Get Prepared | tips for retirement income
• Set lifestyle goals for your retirement and then meet them financially. Motivate yourself to get started with the fun stuff and then set a financial road map to achieve your dreams.
• You’re in charge. Take control of every aspect of your retirement income planning: IRA, after-tax savings, 401(k). Even though you may have great faith in your company pension, there are too many examples of companies cutting or freezing benefits. Do not depend on Social Security.
• Get serious about managing your accounts. If you don’t know how your portfolio performed last year and last month, you should. What’s the risk management strategy in your portfolio? Take time to look at those statements, and if they don’t show the results you want, make a change.
• It’s not too late to take action. Many older adults are able to really save only when their children are educated or the mortgage is paid off. Make the most of the 10 to 15 years before retirement to save as much as possible.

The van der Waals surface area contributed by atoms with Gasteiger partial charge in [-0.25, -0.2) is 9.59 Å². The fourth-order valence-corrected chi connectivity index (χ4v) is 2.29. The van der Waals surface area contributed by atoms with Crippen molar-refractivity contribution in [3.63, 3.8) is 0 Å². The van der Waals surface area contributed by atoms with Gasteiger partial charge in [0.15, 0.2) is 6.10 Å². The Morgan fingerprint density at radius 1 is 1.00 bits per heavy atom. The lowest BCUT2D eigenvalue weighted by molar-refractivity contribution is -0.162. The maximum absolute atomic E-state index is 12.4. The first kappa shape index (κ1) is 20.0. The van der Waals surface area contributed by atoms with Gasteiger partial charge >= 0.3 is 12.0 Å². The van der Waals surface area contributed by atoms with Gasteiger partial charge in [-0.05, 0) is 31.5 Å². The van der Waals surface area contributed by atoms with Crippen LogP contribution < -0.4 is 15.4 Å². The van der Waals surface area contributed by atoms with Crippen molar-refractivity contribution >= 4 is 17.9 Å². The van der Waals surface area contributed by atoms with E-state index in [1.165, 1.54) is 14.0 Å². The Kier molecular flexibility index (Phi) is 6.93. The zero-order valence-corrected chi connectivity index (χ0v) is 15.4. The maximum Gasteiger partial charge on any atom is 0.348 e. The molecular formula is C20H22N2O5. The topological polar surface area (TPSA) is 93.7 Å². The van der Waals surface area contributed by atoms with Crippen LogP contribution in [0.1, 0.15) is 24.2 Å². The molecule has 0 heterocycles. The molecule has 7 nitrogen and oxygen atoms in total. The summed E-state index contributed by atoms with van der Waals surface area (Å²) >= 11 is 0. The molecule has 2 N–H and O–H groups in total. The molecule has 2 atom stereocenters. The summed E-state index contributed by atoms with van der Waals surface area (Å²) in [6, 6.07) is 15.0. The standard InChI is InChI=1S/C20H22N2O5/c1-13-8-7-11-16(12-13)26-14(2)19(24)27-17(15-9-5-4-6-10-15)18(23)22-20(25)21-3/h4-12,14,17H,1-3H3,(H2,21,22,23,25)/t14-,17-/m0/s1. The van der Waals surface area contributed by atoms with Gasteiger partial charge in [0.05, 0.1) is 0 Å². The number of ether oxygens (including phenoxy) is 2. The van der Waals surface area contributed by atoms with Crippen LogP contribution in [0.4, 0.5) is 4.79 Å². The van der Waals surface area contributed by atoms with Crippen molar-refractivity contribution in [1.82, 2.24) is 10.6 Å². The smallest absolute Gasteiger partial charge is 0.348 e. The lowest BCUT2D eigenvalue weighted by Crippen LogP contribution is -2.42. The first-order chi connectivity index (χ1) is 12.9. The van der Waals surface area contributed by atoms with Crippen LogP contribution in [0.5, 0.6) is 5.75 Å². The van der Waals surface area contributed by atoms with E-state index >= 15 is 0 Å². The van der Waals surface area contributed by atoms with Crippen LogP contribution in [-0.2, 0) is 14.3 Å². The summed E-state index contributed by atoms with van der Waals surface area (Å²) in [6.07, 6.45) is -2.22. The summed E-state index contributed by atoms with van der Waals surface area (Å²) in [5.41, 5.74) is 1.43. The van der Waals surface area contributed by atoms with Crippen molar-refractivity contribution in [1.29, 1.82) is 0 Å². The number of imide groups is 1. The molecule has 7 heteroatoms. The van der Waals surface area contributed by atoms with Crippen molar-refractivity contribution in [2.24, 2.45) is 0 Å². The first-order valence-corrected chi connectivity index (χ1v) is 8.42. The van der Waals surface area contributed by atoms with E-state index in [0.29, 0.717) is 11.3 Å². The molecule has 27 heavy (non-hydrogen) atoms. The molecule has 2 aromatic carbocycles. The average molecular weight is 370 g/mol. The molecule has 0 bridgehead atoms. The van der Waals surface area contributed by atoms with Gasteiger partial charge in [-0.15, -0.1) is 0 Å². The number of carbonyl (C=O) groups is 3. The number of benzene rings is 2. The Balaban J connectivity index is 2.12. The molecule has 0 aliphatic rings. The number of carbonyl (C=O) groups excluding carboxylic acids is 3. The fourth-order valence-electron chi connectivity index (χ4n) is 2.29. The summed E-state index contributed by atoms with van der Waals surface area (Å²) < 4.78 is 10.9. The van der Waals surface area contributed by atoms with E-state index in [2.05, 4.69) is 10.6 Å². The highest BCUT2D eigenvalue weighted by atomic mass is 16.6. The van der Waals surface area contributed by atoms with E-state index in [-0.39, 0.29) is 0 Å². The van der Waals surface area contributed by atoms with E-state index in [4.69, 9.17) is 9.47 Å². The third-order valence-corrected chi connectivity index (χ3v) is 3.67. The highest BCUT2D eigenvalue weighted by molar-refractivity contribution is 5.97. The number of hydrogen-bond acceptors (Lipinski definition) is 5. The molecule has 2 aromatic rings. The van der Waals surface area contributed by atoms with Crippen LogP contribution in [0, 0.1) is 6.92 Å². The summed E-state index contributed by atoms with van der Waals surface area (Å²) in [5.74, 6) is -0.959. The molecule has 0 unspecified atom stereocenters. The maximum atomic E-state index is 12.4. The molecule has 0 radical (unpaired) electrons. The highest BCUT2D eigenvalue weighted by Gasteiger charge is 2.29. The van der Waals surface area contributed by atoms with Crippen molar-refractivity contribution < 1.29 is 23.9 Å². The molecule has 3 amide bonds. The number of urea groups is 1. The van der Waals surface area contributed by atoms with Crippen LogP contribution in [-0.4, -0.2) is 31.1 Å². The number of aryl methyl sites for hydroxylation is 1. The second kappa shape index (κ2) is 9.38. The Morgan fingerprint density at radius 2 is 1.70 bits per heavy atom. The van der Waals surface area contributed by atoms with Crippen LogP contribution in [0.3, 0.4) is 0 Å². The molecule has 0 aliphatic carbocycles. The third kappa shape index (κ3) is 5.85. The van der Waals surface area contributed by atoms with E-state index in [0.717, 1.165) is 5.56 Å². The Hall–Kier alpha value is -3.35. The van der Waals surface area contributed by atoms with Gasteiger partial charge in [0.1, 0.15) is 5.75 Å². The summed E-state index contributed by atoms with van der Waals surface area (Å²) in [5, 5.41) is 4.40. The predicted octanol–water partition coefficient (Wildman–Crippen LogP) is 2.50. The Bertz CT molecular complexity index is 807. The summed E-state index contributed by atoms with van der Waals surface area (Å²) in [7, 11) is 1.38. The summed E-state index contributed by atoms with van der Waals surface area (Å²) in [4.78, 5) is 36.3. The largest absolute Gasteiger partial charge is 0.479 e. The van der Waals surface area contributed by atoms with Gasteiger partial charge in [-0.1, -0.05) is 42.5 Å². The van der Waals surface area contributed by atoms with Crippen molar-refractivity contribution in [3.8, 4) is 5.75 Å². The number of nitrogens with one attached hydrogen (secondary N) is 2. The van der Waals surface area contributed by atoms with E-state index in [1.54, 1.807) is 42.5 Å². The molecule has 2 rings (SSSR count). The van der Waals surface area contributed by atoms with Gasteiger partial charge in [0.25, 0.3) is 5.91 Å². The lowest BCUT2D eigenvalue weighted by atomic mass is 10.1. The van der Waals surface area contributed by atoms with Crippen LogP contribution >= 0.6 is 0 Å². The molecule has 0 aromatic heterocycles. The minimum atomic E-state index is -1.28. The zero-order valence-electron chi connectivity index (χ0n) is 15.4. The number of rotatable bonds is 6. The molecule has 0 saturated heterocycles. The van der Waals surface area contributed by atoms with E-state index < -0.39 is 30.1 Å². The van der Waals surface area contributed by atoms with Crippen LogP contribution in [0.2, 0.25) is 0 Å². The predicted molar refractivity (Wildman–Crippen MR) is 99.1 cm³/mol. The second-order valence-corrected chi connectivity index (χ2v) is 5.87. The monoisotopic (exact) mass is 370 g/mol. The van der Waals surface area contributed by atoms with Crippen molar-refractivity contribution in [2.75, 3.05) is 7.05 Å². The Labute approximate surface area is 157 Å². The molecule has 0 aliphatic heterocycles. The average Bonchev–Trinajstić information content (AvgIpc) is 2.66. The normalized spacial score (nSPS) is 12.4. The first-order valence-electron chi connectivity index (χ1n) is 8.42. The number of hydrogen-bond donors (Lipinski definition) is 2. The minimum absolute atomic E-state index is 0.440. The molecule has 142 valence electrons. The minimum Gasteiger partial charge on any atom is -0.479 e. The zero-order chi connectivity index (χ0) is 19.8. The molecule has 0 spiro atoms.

• Avoid the risk of outliving your life savings. Current research by Ibbotson Associates shows the risk of retirees withdrawing more than 4% per year from their savings could result in the capital running down to zero. Make sure your portfolio is set up to provide you with enough guaranteed income to meet your fixed costs in retirement.
• Manage the risk. It’s important to take enough risk in your portfolio to bring you the rewards you need and to outpace inflation over the years. Avoid taking too much risk by owning too much in one stock or one type of investment, like large company stocks. Diversification into a well-balanced mix of asset classes will reduce risk.